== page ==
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Investment Process
  • Equity Portfolios
  • Balanced Portfolios
  • Mutual Funds
Fee schedule
  by Dennis M.
 •Brae Head Total
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Past Commentaries

Current Commentary, Review and Outlook
August 12th, 2005

To My Clients, Friends & Observers:

We've all heard the venerable and commonplace investment advice, "Buy good stocks and hold them." In a trying market, many investors retreat to this old saw, mostly, in my opinion, out of fear, or lack of alternatives. And in their defense it must be said that doing nothing, at the right time, is often the best solution to many a case study. Does buying and holding really work? Inspect the following list of stocks, certificates of which are carefully stored in the underwear drawers of thousands of buy & hold strategists across this great land.

Company Price Date
General Electric $34 Jan-99
Cisco Systems 18 Nov-98
H.J. Heinz 37 Nov-96
Coca Cola 41 Mar-96
Merck 31 Nov-95
Pfizer 27 Jan-98
Citigroup 42 Dec-99
J.P. Morgan 34 Jun-97
Verizon 34 Dec-96
SBC Communications 24 Aug-95
AT&T 225 Jan-83
Proctor&Gamble 57 Dec-99
Colgate Palmolive 56 Aug-99
Motorola 22 Jun-95
Intl Paper 32 Sep-93
Kimberly Clark 64 Oct-99
Intl Business Machine 94 Dec-98
Baker Hughes Inc.* 49 Oct-97

Every one of these companies has been or still is a widely-held darling of institutional or private client money managers. What else do they have in common? With the exception of one, all have share prices lower today than on the dates listed. Some of them are the best representatives of entire industries. Indicated are holding periods of 6, 10 or even 15 years and more for some of the greatest corporate names in the world. Eight of these eighteen companies have raised their dividend every year for the last ten years, at least.

Has the economy shrunk during these periods? No. Are these companies producing less? No. Are these companies victims of secular downtrends? Undoubtedly yes, but look at the one exception, Baker Hughes, one the oldest, most reliable, fundamentally sound oil drillers in the world. In the midst of a tidal strength uptrend in the industry, it did not break above its 10/97 price until June this year.

How long can a 70-year-old retiree afford to hold? More to the point, nobody wants to have to hold. Many of these companies have traded above their prices between today and the dates listed. What was the benefit of holding? Another piece of investment wisdom is, "Risk is mitigated by diversification and time." That should be modified to read "systematic risk."

Buying and holding, even the stocks of good companies, can be a lure and a self-deception. When one's head is stuck in the sand consider which part of the anatomy is left most exposed. I make the case for actively-managed portfolios. We benefit from buyers and holders. They give us time to move. The last one out of the restaurant gets the check.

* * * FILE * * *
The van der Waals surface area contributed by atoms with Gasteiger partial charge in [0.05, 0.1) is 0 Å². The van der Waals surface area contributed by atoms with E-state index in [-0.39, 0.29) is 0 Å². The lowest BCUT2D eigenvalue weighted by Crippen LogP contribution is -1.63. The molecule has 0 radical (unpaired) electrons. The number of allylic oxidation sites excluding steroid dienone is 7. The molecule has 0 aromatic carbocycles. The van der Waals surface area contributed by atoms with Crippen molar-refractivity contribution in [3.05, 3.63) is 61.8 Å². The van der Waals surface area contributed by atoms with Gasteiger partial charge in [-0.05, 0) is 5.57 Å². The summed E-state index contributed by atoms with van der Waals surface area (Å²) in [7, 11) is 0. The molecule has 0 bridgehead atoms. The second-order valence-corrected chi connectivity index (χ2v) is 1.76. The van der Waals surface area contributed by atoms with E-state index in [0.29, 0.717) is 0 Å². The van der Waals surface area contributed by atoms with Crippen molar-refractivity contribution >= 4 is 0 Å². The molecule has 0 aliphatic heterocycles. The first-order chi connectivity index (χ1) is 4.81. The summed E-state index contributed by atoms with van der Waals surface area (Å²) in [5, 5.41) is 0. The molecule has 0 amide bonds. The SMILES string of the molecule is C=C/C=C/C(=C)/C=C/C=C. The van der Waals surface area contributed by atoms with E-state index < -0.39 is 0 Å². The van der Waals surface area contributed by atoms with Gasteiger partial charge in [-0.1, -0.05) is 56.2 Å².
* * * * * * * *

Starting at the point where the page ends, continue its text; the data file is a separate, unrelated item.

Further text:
Trading laundry

I spent 10 years of my life working for a paper manufacturer. The experience was a terrific adjunct to my MBA. I was exposed to every conceivable business problem: suppliers, distributors, raw materials, shipping, inventory, energy, unions and labor, OSHA, EPA, DOL, small town politics, human resource issues. And these were before you even got to the problems involved in making the paper, a tricky process that engineers machinery, electronics, chemicals, hydraulics and fiber into a beautifully consistent commodity. It was a great education.

At some point in the late 1970's a government agency analyzed our payroll impact on the local economy. It was calculated that our payroll of approximately $5 million generated about $30 million in local economic activity, a multiple of six. The mill also had a significant regional impact economically because of the breadth of goods and services required to sustain manufacturing operations. And the payrolls of those vendors to the mill had a significantly greater multiplier effect than a laundry, for example. Manufacturing generates much more economic growth logarithmically than do service industries. Were we all to do nothing except each other's laundry, we would be clean, but we would be poor.

So it is worth remarking on the state and nature of employment in the U.S. according to the August 8th issue of Barron's (page 8) which suggests that the real rate of unemployment is 6%, not 5%, and if you count all who should be working full time but aren't, the rate approaches 9%. Barron's quotes Philippa Dunne and Doug Henwood of the Liscio Report that the greatest contributors to new employment were, in order of magnitude, retailing, health care, bars and restaurants, and housing. "It looks like the U.S. economy is now dominated by housing, shopping, eating and drinking...These don't look like core productive sectors."